Attempted Assassination of Lucan.

The Village Constable Fired Upon on His Door Step.


The merchants and business men of Lucan have frequently remonstrated against the publication of items reflecting upon the conduct of certain individuals in that village, who have, by their wanton disregard of the laws of the land, brought disgrace upon the name of the village and its law and order-loving inhabitants, and injured very materially the business interests advancement of its denizens. The fault does not lie with the newspapers, as is wrongly supposed. Were a man or any number of men to attempt a crime, similar to that chronicled below in any other place the facts would be given to the public just the same as they are in this case. Until the neighborhood is rid of much base characters the village cannot be expected to prosper. The remedy is in the hands of the Lucanites themselves, and it behooves them to act promptly, yet judiciously, in any effort looking to the extermination of the members of a gang who do not scruple to outrage the feelings of a community by attempting the assassination of a peace officer after the manner following - Between eleven and twelve o'clock on Monday night Constable Everett, of Lucan, while entering his residence opposite Stanley's mill, was fired at by some unknown person from behind the corner of a wood pile some fifty feet distant. The charge of buckshot, ten in number, hit the door about three inches from Mr. Everett's breast, eight of which became embedded in the door, and the other two went through the thick lumber into the hall way. The constable, for the first time in many months, probably, owing to the clear moonlight, had not his revolver in his hand, but notwithstanding this he made for the direction of the assassin, and found to his great surprise that there were no fewer than three on the stampede from their lair behind the wood-pile Mr. Everett chased them for some time through Mr. Butler's fields, but they had got too much of a start at the outset, and escaped - not, however, before he had taken measure of their figures.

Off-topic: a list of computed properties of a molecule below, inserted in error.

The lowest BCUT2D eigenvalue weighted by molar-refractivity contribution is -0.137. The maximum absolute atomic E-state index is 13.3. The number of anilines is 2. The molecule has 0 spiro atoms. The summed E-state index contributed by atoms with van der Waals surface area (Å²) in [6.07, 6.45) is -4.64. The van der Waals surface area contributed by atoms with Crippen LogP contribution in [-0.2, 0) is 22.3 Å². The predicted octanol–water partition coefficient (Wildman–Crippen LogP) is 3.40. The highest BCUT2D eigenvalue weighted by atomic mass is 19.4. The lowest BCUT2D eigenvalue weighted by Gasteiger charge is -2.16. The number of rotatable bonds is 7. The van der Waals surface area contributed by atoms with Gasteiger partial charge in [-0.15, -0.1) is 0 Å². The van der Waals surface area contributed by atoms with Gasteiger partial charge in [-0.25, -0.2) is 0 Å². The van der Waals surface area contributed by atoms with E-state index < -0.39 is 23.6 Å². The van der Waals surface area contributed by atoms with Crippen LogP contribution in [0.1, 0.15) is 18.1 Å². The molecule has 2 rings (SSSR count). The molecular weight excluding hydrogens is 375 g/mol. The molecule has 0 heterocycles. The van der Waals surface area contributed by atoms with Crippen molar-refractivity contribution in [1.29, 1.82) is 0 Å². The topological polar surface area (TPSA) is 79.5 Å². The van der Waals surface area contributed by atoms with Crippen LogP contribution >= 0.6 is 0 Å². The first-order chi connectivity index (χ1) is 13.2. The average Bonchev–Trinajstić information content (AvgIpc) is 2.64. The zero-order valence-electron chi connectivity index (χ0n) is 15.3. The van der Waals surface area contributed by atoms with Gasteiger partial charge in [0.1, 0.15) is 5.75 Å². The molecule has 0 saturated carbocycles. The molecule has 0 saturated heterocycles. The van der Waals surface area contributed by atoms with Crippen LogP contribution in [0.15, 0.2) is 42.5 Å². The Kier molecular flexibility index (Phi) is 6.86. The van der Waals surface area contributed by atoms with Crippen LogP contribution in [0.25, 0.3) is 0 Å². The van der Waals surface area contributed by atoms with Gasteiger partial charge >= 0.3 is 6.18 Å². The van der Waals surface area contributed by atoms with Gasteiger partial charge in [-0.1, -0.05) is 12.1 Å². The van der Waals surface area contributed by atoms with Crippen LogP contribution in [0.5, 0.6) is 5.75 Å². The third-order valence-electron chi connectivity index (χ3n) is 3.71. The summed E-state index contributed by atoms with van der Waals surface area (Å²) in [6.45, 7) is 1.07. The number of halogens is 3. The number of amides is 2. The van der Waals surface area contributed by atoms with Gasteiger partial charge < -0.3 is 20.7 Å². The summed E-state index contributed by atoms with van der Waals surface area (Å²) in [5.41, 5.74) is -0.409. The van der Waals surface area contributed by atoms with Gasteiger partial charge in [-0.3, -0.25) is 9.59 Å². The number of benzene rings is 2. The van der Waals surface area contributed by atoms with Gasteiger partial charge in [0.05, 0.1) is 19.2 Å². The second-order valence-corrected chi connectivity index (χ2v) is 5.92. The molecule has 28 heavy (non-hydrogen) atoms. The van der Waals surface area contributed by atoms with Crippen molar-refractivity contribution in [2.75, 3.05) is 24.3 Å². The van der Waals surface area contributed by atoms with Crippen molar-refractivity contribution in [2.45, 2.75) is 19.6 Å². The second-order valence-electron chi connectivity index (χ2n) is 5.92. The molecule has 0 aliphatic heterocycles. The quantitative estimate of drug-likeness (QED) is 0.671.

[...] The Constable may have made enemies while discharging his duty, but any man, or set of men, how could deliberately stand by and see his fellow man shot down like a dog, simply because his, or a friend's toes had been trodden upon, deserves to be lynched on the spot. Mr. Everett is full persuaded that the individual who fired the shot is one of the gang who were interested in the recent rescue of a prisoner from the lock-up, and we trust the law-abiding villagers will come to his assistance and endeavor by every means in their power to ferret but the perpetrator of such a wanton and bloodthirsty deed.

Source: Unknown, "Attempted Assassination at Lucan," London Free Press, March 20, 1878.

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